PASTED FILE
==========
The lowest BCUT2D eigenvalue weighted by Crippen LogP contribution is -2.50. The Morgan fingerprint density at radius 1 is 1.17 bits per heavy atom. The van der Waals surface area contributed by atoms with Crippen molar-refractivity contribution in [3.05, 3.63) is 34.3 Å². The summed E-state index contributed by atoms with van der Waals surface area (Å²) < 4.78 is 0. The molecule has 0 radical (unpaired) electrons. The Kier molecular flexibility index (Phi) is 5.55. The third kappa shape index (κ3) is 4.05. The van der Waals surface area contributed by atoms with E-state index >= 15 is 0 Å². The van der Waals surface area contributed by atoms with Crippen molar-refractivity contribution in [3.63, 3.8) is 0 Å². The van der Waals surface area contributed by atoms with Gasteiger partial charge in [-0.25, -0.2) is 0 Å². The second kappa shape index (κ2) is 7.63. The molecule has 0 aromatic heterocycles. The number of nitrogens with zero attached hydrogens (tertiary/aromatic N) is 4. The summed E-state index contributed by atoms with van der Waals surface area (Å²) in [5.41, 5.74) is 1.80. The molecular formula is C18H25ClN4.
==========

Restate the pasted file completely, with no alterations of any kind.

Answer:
The lowest BCUT2D eigenvalue weighted by Crippen LogP contribution is -2.50. The Morgan fingerprint density at radius 1 is 1.17 bits per heavy atom. The van der Waals surface area contributed by atoms with Crippen molar-refractivity contribution in [3.05, 3.63) is 34.3 Å². The summed E-state index contributed by atoms with van der Waals surface area (Å²) < 4.78 is 0. The molecule has 0 radical (unpaired) electrons. The Kier molecular flexibility index (Phi) is 5.55. The third kappa shape index (κ3) is 4.05. The van der Waals surface area contributed by atoms with E-state index >= 15 is 0 Å². The van der Waals surface area contributed by atoms with Crippen molar-refractivity contribution in [3.63, 3.8) is 0 Å². The van der Waals surface area contributed by atoms with Gasteiger partial charge in [-0.25, -0.2) is 0 Å². The second kappa shape index (κ2) is 7.63. The molecule has 0 aromatic heterocycles. The number of nitrogens with zero attached hydrogens (tertiary/aromatic N) is 4. The summed E-state index contributed by atoms with van der Waals surface area (Å²) in [5.41, 5.74) is 1.80. The molecular formula is C18H25ClN4.